One of America’s Best Hangover Foods Was Invented in Idaho
Remember your 20s? You know, the good old days when you could party until 2 a.m. both Friday and Saturday nights and still be able to function in the morning. Those days are as much of a distant memory as some of your old hangouts like Main Street Bistro, China Blue and Fatty’s.
It’s not that you’re allergic to fun. Your body just can’t handle the unholy amount of Chilly Bombs and AMFs you used to down. Now when you plan a night out, you also plan on using the next day to recover just in case you slip back into old habits and need to nurse a hangover. David Kahana, MD, explains to Real Simple that hangovers and all the yucky feelings that come with them do indeed get worse as we age because our bodies become less efficient at breaking down the alcohol in our favorite drinks.
Most drinkers have a tried and true method for bouncing back: sucking down Pedialyte, taking a cold shower, hair of the dog, soaking up the alcohol with big meal… If the last one is your preferred method, VinePair has good news for you! They recently put together a map of “The Most Famous Regional Hangover Food Across the U.S.” Idaho was lumped into the “Rocky Mountain” region with Nevada, Utah, Colorado, Wyoming and Montana.
Every other region was represented by more than one dish, but between the five Rocky Mountain states, VinePair could only come up with one famous hangover dish. It just happens to be one of the foods that Idaho’s most famous for…finger steaks!
You’ve probably had to explain the regionally famous dish to your friends and family before. VinePair tried to do the same:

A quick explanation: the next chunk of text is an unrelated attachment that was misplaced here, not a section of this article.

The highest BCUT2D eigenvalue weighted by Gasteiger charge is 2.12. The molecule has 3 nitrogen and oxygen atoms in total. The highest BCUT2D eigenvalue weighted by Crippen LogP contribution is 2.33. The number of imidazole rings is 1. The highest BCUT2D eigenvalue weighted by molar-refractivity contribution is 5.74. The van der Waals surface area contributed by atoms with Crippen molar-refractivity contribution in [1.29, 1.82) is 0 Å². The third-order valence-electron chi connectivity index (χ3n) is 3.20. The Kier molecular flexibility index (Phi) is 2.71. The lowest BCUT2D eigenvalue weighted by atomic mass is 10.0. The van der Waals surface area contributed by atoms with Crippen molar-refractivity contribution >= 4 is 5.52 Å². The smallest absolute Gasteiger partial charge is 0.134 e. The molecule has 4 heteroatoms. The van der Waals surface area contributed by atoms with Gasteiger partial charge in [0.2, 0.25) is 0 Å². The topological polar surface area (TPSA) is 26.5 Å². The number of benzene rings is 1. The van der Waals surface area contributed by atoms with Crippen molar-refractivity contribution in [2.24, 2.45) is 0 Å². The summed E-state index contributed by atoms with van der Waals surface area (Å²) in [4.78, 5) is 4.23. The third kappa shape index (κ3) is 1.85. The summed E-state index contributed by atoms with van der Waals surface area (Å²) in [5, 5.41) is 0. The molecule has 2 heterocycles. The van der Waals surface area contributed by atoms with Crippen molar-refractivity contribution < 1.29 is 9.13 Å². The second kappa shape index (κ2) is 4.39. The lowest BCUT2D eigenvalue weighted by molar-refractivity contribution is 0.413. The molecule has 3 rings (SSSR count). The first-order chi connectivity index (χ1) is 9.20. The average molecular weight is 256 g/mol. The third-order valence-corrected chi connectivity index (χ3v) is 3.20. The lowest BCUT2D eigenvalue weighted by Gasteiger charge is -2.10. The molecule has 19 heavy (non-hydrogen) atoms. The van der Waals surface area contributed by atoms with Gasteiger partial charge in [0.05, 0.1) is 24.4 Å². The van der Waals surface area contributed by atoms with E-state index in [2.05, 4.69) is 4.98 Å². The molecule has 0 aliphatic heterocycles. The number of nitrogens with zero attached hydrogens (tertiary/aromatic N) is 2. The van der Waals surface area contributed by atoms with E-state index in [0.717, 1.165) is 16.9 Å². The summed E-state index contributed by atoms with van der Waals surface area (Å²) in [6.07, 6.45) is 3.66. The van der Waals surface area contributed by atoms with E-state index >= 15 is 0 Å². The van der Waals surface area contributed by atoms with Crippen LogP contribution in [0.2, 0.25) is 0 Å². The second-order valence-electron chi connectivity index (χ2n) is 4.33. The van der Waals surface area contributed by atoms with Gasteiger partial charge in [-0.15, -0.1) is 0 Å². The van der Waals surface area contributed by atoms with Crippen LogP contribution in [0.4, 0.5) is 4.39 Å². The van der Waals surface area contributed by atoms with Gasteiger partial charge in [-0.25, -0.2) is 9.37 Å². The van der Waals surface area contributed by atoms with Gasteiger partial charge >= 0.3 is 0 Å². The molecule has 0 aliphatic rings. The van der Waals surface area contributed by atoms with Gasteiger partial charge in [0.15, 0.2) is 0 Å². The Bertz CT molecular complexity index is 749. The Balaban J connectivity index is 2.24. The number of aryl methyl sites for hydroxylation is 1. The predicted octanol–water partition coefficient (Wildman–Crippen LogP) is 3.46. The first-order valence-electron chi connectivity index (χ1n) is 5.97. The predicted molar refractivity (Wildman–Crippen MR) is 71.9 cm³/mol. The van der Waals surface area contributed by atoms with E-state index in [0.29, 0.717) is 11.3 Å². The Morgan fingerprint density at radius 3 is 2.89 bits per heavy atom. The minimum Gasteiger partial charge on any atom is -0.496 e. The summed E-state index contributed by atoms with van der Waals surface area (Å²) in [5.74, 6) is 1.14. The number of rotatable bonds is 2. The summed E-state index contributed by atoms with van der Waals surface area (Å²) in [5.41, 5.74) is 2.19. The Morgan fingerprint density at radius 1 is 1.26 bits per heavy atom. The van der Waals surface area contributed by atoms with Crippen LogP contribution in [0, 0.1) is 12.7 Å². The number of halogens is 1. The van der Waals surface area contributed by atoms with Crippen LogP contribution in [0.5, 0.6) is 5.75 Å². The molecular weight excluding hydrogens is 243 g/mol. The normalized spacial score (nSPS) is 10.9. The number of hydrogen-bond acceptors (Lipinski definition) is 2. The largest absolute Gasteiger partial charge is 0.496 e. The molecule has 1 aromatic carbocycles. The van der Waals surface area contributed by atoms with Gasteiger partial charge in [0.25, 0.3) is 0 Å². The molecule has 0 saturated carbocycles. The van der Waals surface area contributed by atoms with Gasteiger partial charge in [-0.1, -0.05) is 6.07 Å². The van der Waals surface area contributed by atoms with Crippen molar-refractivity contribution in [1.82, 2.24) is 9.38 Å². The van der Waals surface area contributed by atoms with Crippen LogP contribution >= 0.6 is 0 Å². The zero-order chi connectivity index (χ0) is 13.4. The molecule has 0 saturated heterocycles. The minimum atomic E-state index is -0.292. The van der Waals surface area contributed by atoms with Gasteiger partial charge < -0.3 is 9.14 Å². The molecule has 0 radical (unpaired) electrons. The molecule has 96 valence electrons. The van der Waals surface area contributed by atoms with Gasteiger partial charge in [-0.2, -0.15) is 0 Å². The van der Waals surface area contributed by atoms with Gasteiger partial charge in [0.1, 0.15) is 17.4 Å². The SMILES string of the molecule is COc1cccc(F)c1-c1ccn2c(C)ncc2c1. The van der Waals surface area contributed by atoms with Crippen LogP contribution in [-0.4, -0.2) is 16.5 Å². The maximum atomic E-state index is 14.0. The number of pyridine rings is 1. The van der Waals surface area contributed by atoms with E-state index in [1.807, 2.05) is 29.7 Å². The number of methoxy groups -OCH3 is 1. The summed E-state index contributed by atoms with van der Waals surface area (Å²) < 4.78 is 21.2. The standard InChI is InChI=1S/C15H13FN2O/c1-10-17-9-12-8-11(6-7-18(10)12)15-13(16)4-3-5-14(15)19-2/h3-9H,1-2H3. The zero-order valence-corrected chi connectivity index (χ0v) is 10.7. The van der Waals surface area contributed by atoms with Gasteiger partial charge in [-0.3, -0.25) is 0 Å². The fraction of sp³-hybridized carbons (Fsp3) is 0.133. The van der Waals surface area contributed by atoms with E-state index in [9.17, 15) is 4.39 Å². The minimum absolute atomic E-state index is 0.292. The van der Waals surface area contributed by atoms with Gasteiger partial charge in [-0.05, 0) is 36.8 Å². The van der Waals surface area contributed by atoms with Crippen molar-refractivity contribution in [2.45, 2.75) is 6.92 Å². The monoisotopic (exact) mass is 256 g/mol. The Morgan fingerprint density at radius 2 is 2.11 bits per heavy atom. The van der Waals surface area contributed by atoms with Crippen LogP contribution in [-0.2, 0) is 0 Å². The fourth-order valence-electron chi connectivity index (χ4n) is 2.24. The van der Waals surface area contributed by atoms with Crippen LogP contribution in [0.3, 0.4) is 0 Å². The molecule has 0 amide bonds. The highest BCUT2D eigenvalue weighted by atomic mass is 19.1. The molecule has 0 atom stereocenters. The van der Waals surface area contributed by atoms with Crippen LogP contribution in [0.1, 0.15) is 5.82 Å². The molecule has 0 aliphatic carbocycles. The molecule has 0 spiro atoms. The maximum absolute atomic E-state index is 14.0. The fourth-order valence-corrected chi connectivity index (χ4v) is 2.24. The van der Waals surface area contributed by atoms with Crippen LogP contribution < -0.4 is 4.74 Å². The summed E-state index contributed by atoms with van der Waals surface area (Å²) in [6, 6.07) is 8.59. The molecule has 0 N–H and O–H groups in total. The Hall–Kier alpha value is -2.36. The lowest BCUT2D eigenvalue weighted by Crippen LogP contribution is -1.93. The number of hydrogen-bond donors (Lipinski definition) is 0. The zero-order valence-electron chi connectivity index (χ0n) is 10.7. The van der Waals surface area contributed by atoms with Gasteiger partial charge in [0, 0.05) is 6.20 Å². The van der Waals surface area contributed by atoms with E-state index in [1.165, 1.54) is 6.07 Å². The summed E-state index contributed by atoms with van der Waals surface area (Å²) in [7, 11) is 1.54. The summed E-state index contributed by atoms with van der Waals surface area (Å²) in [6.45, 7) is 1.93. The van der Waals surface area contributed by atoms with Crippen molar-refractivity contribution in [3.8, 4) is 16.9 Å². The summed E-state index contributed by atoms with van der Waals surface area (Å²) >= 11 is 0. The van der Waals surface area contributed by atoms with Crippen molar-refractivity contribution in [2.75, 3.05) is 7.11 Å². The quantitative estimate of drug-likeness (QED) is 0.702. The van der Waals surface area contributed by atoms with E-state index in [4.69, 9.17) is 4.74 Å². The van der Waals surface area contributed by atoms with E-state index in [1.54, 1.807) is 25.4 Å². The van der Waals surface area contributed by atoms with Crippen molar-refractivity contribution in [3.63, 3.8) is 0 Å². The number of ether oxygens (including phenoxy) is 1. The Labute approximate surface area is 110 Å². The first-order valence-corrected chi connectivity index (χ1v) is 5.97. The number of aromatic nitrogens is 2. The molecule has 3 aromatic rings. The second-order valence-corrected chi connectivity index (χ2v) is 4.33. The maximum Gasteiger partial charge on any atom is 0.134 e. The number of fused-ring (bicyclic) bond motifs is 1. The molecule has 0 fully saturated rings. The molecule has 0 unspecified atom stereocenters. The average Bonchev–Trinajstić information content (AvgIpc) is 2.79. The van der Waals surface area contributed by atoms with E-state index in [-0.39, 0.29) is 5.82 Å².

Thoroughly seasoned, soaked in a buttermilk batter, and deep-fried, finger steaks are a hallmark Idaho cuisine, typically served with an assortment of dipping sauces. Named for their roughly finger-length proportions, they are beloved across the state.
Usually, we just say “think chicken tenders but with beef instead.” Although, we all know that it’s way more fun to tell the story about how they were first served at what’s now one of Boise’s most infamous strip clubs. Yes, there was a time that “The Torch” was “Milo’s Torch Tavern,” a restaurant. Milo was Mylo Bybee, who claims to have created the delicious, juicy and sometimes tangy bits of fried beef.
People have spent years trying to track down the original recipe and there's a chance that it actually surfaced in a Boise history group on Facebook earlier this year. It was shared by a man named Allen Haumann, who posted a photo of a recipe card that read "Sonny's Secret Finger Steak Recipe." Haumann (who has the most interesting landscaping in Southeast Boise, but that's a story for another day) explains that his dad, Sonny, was Mylo's nephew and renamed the recipe after himself.
Is it the real recipe or not? We'll probably never know!